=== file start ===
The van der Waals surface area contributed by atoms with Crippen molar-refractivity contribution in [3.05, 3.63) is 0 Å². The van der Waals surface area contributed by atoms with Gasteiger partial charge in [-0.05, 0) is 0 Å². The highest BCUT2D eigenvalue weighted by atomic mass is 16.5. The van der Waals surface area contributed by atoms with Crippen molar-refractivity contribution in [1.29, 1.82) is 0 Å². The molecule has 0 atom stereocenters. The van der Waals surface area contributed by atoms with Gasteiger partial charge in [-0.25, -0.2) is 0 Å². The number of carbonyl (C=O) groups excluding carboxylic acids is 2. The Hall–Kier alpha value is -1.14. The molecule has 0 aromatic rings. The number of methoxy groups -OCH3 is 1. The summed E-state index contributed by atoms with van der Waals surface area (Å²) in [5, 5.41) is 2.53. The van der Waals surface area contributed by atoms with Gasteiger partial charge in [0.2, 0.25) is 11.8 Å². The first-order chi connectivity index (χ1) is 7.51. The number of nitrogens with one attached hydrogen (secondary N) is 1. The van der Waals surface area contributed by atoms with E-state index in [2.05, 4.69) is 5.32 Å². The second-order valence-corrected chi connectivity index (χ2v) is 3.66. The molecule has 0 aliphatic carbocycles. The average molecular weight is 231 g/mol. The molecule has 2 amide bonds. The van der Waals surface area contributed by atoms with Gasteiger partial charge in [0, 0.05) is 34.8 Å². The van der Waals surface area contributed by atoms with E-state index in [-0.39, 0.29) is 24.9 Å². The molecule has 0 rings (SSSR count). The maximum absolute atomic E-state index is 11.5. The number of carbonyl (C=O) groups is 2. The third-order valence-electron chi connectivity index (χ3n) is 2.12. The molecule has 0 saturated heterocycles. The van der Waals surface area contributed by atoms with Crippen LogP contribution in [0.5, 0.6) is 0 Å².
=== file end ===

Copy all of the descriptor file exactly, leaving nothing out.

The van der Waals surface area contributed by atoms with Crippen molar-refractivity contribution in [3.05, 3.63) is 0 Å². The van der Waals surface area contributed by atoms with Gasteiger partial charge in [-0.05, 0) is 0 Å². The highest BCUT2D eigenvalue weighted by atomic mass is 16.5. The van der Waals surface area contributed by atoms with Crippen molar-refractivity contribution in [1.29, 1.82) is 0 Å². The molecule has 0 atom stereocenters. The van der Waals surface area contributed by atoms with Gasteiger partial charge in [-0.25, -0.2) is 0 Å². The number of carbonyl (C=O) groups excluding carboxylic acids is 2. The Hall–Kier alpha value is -1.14. The molecule has 0 aromatic rings. The number of methoxy groups -OCH3 is 1. The summed E-state index contributed by atoms with van der Waals surface area (Å²) in [5, 5.41) is 2.53. The van der Waals surface area contributed by atoms with Gasteiger partial charge in [0.2, 0.25) is 11.8 Å². The first-order chi connectivity index (χ1) is 7.51. The number of nitrogens with one attached hydrogen (secondary N) is 1. The van der Waals surface area contributed by atoms with E-state index in [2.05, 4.69) is 5.32 Å². The second-order valence-corrected chi connectivity index (χ2v) is 3.66. The molecule has 0 aliphatic carbocycles. The average molecular weight is 231 g/mol. The molecule has 2 amide bonds. The van der Waals surface area contributed by atoms with Gasteiger partial charge in [0, 0.05) is 34.8 Å². The van der Waals surface area contributed by atoms with E-state index in [-0.39, 0.29) is 24.9 Å². The molecule has 0 rings (SSSR count). The maximum absolute atomic E-state index is 11.5. The number of carbonyl (C=O) groups is 2. The third-order valence-electron chi connectivity index (χ3n) is 2.12. The molecule has 0 saturated heterocycles. The van der Waals surface area contributed by atoms with Crippen LogP contribution in [0.5, 0.6) is 0 Å².